Bardi, Ugo, Sara Falsini, and Ilaria Perissi. “Toward a general theory of societal collapse: a biophysical examination of Tainter’s model of the diminishing returns of complexity.” BioPhysical Economics and Resource Quality 4, no. 1 (2019): 3. 

Barton H., Denham T., Neumann K., Arroyo-Kalin M. 2012. Long-term perspectives on human occupation of tropical rainforests: An introductory overview, Quaternary International, Volume 249.

Belsky, J.M., 2017. The Social Lives of Forests: Past, Present, and Future of Woodland Resurgence, by Susanna B. Hecht, Kathleen D. Morrison, and Christine Padoch, eds. Chicago, IL: University of Chicago Press.

Crutzen, P. J. and W. Steffen. 2003. How long have we been in the Anthropocene era? Clim. Change 61, 251–257.

Erickson, Clark L. 2008 “Amazonia: the historical ecology of a domesticated landscape” in The Handbook of South American Archaeology, pp. 157–183. Springer, New York.

Iriarte J., Elliott S., Maezumi S.Y., Alves D., Gonda R., Robinson M., Gregorio de Souza J., Watling J., Handley J., 2020 The origins of Amazonian landscapes: Plant cultivation, domestication and the spread of food production in tropical South America, Quaternary Science Reviews, Volume 248.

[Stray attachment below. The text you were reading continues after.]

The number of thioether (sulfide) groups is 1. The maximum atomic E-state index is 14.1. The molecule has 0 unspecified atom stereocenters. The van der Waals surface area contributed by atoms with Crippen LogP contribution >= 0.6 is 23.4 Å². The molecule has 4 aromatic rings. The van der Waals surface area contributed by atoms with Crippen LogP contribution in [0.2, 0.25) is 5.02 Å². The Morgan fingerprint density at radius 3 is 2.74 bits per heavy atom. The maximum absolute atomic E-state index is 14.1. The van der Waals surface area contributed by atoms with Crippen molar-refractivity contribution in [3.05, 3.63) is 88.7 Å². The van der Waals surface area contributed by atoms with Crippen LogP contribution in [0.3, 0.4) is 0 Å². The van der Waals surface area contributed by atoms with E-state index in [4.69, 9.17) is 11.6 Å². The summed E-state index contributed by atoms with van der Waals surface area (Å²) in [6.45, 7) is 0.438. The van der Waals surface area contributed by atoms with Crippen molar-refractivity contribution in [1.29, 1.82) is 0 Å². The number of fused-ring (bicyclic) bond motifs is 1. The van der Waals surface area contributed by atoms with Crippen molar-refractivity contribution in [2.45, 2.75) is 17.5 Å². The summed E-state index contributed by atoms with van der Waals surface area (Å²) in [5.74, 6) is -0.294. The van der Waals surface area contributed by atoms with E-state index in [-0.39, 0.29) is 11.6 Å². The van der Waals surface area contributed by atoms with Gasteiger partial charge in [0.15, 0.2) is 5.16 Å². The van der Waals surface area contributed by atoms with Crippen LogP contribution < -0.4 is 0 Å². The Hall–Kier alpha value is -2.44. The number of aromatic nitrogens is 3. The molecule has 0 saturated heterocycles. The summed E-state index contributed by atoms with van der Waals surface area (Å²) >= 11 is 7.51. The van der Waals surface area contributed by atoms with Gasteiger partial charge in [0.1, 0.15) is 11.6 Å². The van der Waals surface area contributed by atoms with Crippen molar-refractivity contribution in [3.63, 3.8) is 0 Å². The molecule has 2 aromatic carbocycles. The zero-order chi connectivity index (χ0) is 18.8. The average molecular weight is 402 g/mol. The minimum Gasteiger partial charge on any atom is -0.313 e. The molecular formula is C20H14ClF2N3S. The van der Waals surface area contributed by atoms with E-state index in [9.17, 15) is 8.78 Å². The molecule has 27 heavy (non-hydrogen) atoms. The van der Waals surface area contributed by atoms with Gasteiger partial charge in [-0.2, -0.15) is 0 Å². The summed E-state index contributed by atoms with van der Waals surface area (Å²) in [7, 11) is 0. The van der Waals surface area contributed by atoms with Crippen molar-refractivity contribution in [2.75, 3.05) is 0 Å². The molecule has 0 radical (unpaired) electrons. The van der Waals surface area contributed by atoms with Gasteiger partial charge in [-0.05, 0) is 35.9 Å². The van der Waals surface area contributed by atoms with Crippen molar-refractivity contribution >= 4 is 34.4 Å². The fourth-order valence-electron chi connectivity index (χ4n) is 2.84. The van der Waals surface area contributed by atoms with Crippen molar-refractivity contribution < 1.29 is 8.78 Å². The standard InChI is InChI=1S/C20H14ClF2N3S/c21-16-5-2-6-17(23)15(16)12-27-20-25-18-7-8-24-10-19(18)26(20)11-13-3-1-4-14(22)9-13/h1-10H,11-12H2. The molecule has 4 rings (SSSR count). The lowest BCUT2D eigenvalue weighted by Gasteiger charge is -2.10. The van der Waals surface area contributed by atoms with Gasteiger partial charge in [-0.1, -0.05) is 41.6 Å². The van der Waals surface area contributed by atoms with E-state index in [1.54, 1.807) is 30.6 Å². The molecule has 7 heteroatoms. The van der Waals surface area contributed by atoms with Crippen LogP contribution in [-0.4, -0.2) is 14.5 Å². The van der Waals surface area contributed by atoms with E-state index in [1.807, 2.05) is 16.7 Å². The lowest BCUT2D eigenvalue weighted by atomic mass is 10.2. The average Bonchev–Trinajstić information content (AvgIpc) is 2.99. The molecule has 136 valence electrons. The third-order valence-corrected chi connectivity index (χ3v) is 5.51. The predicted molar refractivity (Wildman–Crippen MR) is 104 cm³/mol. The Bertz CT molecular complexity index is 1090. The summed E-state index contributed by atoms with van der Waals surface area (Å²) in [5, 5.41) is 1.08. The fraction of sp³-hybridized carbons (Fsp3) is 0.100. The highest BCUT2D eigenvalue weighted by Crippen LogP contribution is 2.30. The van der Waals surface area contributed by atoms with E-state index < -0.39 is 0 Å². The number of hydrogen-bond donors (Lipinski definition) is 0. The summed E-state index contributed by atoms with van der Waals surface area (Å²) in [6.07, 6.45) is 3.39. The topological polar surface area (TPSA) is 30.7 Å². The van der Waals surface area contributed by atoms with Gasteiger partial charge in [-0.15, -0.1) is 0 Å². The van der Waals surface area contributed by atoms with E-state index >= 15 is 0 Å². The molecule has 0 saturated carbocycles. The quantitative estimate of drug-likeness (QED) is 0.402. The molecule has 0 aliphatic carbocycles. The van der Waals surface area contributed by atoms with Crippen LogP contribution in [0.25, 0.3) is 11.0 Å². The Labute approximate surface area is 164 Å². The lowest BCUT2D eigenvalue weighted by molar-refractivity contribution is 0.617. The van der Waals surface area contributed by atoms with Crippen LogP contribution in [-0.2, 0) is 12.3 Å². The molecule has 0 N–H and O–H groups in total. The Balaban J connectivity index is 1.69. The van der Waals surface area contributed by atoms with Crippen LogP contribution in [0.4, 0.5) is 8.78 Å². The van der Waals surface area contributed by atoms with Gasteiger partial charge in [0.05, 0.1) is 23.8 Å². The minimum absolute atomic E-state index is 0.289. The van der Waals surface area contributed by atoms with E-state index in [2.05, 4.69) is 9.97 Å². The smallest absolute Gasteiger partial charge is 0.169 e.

Odum, Howard T., and Elisabeth C. Odum. “The prosperous way down.” Energy 31, no. 1 (2006): 21–32.

Sanders, W. 1973 The Cultural Ecology of the Lowland Maya: A Re-evaluation, in The Classic Maya Collapse, ed. T. P. Culbert, pp. 325–336. University of New Mexico Press, Albuquerque. 

Slotten, V.M., 2015. Paleoethnobotanical remains and land use associated with the sacbe at the ancient Maya village of Joya de Cerén (Doctoral dissertation, University of Cincinnati).

Stahl, P.W. and Pearsall, D.M., 2012. Late pre-Columbian agroforestry in the tropical lowlands of western Ecuador. Quaternary International, 249, pp.43–52.